Ann-Marie Harvey rsm
Pentecost reminds us of God’s Spirit birthing the Church. Throughout the Christian world faith communities have been reliving that first out-pouring of God’s Spirit which continues to call believers to ‘go out’ and ‘to preach God’s Good News’.
This year, Pentecost offered participants gathered under the banner of ‘Salt and Light’ at the Wellington Archdiocesan Synod an opportunity to examine, experience and renew what it means to be intentional faith communities. Through dedication and hard work representatives of God’s people in the archdiocese recommitted themselves to walk in the footsteps of Jesus Christ, to tell his truth and live his message.
From the time of the first Catholic families in New Zealand to the present, parishioners have lived their Christian call to holiness by generously giving of their time, talents and resources. Initially, they formed small faith communities in their homes. Later, after agitating for and welcoming clergy to this land they built churches in which to gather and celebrate liturgy and prayer. In response to God’s grace, they witnessed to their faith in villages, towns, halls, parliament, country squares and in isolated corners of Aotearoa-New Zealand.
What characterised the spiritual trailblazers in the story of the New Zealand Church was their passion for ‘coming together’ in local groups, to sing about and celebrate their faith. They confronted and overcame religious intolerance, social injustice, political challenges and conflicts of the day. Catholics in the Archdiocese of Wellington have lived this way since the early 1840s. Then, English Catholics who were settling in Wellington funded the Irish, Gaelic-speaking, Franciscan priest Fr Jeremiah O’Reily to minister to the growing numbers of Catholics and the few remaining Mori around Port Nicholson.
Later, Fr O’Reily joined the French Bishop Viard who spoke the so-called ‘New Zealand Language’ (Te Reo Mori). Together, they travelled throughout the lower part of the Wellington diocese from Kaikoura to Kapiti Island. Their visits offered spiritual support to widespread faith communities. Through homilies delivered by Fr O’Reily in English or Gaelic and by Bishop Viard in Mori and occasionally French, they shared the ‘salt and light’ of the Gospel, their talents and encouragement among Catholics and the wider society. Today, the identity of Catholics in Aotearoa-New Zealand is a similar but different story. Church communities are in a new phase of understanding their historical and social commitments, eg that of forming bicultural partnerships within a rich and diverse multicultural setting.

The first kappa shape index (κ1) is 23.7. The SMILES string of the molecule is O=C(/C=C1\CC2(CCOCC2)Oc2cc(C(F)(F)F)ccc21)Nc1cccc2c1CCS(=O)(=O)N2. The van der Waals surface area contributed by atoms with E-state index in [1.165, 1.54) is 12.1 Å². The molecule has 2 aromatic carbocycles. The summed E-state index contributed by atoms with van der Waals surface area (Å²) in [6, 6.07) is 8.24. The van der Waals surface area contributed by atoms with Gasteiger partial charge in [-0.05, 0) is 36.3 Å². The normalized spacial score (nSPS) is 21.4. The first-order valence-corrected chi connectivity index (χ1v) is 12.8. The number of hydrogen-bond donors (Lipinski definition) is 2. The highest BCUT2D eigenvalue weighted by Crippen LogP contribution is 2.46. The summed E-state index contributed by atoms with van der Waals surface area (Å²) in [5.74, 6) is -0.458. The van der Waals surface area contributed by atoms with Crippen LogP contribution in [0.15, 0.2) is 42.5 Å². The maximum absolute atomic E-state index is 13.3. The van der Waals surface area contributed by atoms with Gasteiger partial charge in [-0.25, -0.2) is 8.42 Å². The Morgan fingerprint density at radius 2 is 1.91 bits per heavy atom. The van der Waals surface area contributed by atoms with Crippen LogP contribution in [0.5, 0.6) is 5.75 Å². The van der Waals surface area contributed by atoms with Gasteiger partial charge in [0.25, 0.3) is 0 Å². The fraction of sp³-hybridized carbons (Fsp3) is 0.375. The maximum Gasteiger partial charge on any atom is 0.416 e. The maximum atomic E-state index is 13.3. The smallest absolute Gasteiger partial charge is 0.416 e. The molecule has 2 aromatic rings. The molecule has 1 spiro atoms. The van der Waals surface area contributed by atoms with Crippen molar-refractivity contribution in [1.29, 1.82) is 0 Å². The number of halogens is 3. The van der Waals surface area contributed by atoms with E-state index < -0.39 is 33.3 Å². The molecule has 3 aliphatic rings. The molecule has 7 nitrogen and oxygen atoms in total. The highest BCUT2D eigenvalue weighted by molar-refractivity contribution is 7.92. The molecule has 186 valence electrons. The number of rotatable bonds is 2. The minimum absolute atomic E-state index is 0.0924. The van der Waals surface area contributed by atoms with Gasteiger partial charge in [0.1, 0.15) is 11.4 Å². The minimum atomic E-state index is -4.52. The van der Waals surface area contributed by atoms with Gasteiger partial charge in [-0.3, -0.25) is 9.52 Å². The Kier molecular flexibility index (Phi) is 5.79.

The fascinating story of God’s Spirit birthing Catholic men and women into ‘communities of saints’ in New Zealand tells of memorable characters and moments, as well as gatherings to celebrate sacramental liturgies or to have fun. Over time, passing generations of parishioners shaped our present kiwi Catholic identity. This identity is always ‘ever ancient, ever new’. For New Zealand Catholics, it means holding true to ancient traditions within the spirit of the age and being attentive to the evolving, changing nature of social movements and cultural life within Oceania. While most traditional beliefs and practices continue, some no longer reflect our present understanding of being Christ-like in the world and have been discontinued.
Our particular story of the Catholic Church in Aotearoa-New Zealand is precious. It is still young and needs sustained examination to uncover the tales of wonderful achievements and inevitable human frailties. Such stories will continue to be woven into the spiritual genealogy of our ‘communities of saints’ by faith-filled women, children and men.
For those who seek further insights into the fascinating personalities and powerful events that influenced and still shape our Catholic heritage, there is an exciting, six-week course that will trace a ‘History of the Church in Aotearoa-New Zealand’.
Course begins: 17 July 2006
Wellington Catholic Education Centre, PO Box 1937, Wellington.